Collas Crill wins landmark case on State Immunity

Collas Crill has acted for the winning party in a decision issued by Jersey's Royal Court in a landmark case on state immunity.

Collas Crill Partner Elena Moran acted for Tepe, a construction company based in Turkey.

Tepe entered into two contracts with the defendant, Botaş, to assist with the construction of the Baku-Tbilisi-Ceyhan ("BTC") Pipeline. The BTC pipeline transports crude oil from oilfields in Azerbaijan through Georgia and Turkey to the Ceyhan terminal on the Turkish coast.

Botaş is wholly owned by the Republic of Turkey. Its principal activity is the transportation of crude oil and natural gas by pipeline in Turkey.

Botaş terminated the contracts with Tepe. Both contracts were governed by English Law and provided for disputes to be arbitrated in Paris under the rules of the International Chamber of Commerce ("ICC").

The Arbitral Tribunals found the terminations to be unlawful and made a number of awards in favour of Tepe and against Botaş in the total sum of approximately US$101m. Botaş appealed the arbitration awards to the French Courts, but none of the appeals were successful. Despite having exhausted all avenues of appeal Botaş failed to make any payments under the arbitration awards.

Under Jersey Law an arbitration award can be enforced as if it is a judgement of the Jersey Court.

Botaş has two Jersey subsidiary companies called Turkish Petroleum International Company Limited ("TPIC") and Botaş International Limited ("BIL"). BIL operates the Turkish section of the BTC pipeline and provides marine services at the Ceyhan Marine Terminal. TPIC is an integrated oil and gas company with offices in Turkey, Azerbaijan, Kazakhstan, Iran, Georgia and Colombia.

Tepe obtained ex-parte interim arrests over Botaş' shares in TPIC and BIL. If confirmed an arrest would allow the Viscount to sell the shares in TPIC and BIL and use the proceeds to satisfy the outstanding debts owed to Tepe.

Botaş objected to confirmation of the arrests on the ground that the Republic of Turkey is entitled to claim state immunity in relation to the shares.

Jersey law on state immunity mirrors English law. Botas argued that the law on state immunity prevents enforcement against assets in which a state has a sufficient interest in and/or control unless those assets are held for commercial purposes. The interest/control was said to arise from certain provisions of Turkish law claimed to impact on TPIC and BIL. Tepe argued that state immunity only arises where the state has a legal or beneficial interest in the shares.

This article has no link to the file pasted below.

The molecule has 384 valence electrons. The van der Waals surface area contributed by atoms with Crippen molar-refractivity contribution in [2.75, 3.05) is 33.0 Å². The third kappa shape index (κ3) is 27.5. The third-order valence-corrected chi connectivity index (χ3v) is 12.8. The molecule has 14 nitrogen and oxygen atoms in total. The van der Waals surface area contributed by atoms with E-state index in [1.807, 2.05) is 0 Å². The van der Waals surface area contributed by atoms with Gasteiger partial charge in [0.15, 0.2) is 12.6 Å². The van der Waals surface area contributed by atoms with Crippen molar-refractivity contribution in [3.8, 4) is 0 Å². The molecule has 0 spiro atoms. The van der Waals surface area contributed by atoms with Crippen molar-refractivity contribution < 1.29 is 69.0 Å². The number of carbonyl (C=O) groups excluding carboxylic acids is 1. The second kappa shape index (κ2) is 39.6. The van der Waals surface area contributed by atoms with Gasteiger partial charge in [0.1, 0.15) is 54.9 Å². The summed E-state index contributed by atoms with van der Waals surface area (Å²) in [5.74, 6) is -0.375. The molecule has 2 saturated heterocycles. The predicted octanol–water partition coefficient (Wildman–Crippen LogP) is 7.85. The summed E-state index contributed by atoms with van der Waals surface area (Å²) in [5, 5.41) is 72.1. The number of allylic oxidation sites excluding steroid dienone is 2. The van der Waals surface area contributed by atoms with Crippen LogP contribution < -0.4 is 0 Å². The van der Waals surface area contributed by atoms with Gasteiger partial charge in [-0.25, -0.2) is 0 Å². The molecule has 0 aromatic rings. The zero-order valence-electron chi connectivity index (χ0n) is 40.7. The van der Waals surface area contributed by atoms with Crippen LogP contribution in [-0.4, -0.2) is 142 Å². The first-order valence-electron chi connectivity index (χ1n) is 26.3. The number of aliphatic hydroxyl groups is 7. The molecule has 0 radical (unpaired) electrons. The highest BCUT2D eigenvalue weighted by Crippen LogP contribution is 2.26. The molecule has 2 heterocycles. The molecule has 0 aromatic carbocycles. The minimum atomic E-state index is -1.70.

The Royal Court received written reports and oral evidence from Turkish law experts. In broad terms the Court accepted the level of control asserted by Botaş. Despite this, the Court concluded that the interest and / or control was not sufficient to satisfy the test for state immunity.

The Royal Court noted that following the decision of the Privy Council in the case of La Generale des Carrières et des Mines v F G Hemisphere Associates LLC, the assets of a separate legal entity which is wholly owned by a state are quite separate to the assets of the state itself.

Day to day control of the shares rests with Botaş, which is the legal and beneficial owner of the shares. The fact that the Republic could direct Botaş to dispose of assets (including the shares) was beside the point. If that was sufficient the Republic would be able to claim immunity over all of the assets of Botaş, yet it was accepted that the Republic had no claim to immunity over any other assets of Botaş.

As the Royal Court highlighted, if Botas was successful a state would be able to claim immunity over the shares in virtually any indirectly owned subsidiary.

The Royal Court had no hesitation in rejecting the claim of state immunity and ordered that the arrest of the shares be confirmed. Subject to a successful appeal this means that the shares of TPIC and BIL will be sold by the Viscount.

Collas Crill Partner Elena Moran said: "This is the first time that a Court has considered whether state immunity attaches to the shares of an indirectly owned state entity. The case is important because a wider interpretation of state immunity would leave judgment creditors of state owned entities with limited enforcement options. An inevitable impact will be that organisations are more reluctant to contract with state owned entities."

Collas Crill was assisted in the case by Pinsent Masons LLP, which also represented Tepe in the ICC arbitration proceedings and the French appeals.

A full copy of the Judgement can be accessed at